After listening to a news program, I checked the dictionary to see if I'd heard correctly. The announcer said a person was "being extradited back" to his home country. However, "extradite" seems to be all-encompassing (turn over to the jursidiction of another country or entity) and doesn't need "back". Or am I wrong?
Give a man a fish and he can eat for one day; give a man a fishing pole and he will find an excuse to never work again. Nollidj is power.
I agree, it doesn't need "back". But that doesn't mean "extradite back" is wrong - imo, redundancy is useful because it can ensure the message gets thru despite background noise, inattention, etc.This message has been edited. Last edited by: goofy,
Sure it might sound awkward, but "awkward" doesn't mean "incorrect" I don't have a problem with it in casual speech and writing but your mileage may vary.This message has been edited. Last edited by: goofy,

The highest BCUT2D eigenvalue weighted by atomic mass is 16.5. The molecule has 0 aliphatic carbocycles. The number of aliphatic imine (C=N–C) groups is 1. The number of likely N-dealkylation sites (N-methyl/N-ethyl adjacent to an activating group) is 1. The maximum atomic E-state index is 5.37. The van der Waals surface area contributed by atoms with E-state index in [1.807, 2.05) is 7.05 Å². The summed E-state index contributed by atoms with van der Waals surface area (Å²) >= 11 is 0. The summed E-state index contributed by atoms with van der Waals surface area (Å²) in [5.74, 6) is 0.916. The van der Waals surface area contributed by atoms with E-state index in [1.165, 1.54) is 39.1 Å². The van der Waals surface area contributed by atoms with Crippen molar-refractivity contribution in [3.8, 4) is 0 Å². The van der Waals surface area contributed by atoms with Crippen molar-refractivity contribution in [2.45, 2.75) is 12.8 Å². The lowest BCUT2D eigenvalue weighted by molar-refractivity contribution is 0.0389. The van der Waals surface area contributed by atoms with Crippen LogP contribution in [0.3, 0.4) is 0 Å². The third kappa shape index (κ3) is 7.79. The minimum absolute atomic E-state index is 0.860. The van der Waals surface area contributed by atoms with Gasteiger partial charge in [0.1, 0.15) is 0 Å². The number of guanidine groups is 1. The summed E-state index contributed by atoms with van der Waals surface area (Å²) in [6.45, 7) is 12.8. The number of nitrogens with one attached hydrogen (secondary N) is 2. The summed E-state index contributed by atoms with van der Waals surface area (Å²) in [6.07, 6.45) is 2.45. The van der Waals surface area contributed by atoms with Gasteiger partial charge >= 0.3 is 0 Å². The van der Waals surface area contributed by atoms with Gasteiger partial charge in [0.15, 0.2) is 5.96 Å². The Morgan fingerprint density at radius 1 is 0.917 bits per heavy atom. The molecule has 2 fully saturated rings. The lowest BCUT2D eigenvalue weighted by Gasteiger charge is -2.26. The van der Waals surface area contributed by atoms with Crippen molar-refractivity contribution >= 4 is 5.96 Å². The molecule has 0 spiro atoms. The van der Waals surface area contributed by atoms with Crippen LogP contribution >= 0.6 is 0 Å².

He is being extradited back to Israel to face war crimes charges.
He is being extradited to Israel to face war crimes charges.
I don't think these sentences are equivalent. I can think of cases in which one would apply and the other wouldn't. I guess you could argue that "home country" makes it redundant, but "back" seems to emphasize that he came from there to here, rather than from a third country.
Extradition is the sending of someone to another country to stand trial in that other country.
Someone needn't even have to have been in the country of extradition, so 'back' need not be redundant. For instance, there was some fuss over here a while back because our courts were asked to extradite a UK national to the USA to face charges of hacking into the Pentagon's computer systems using the Internet and his computer over here.
Build a man a fire and he's warm for a day. Set a man on fire and he's warm for the rest of his life.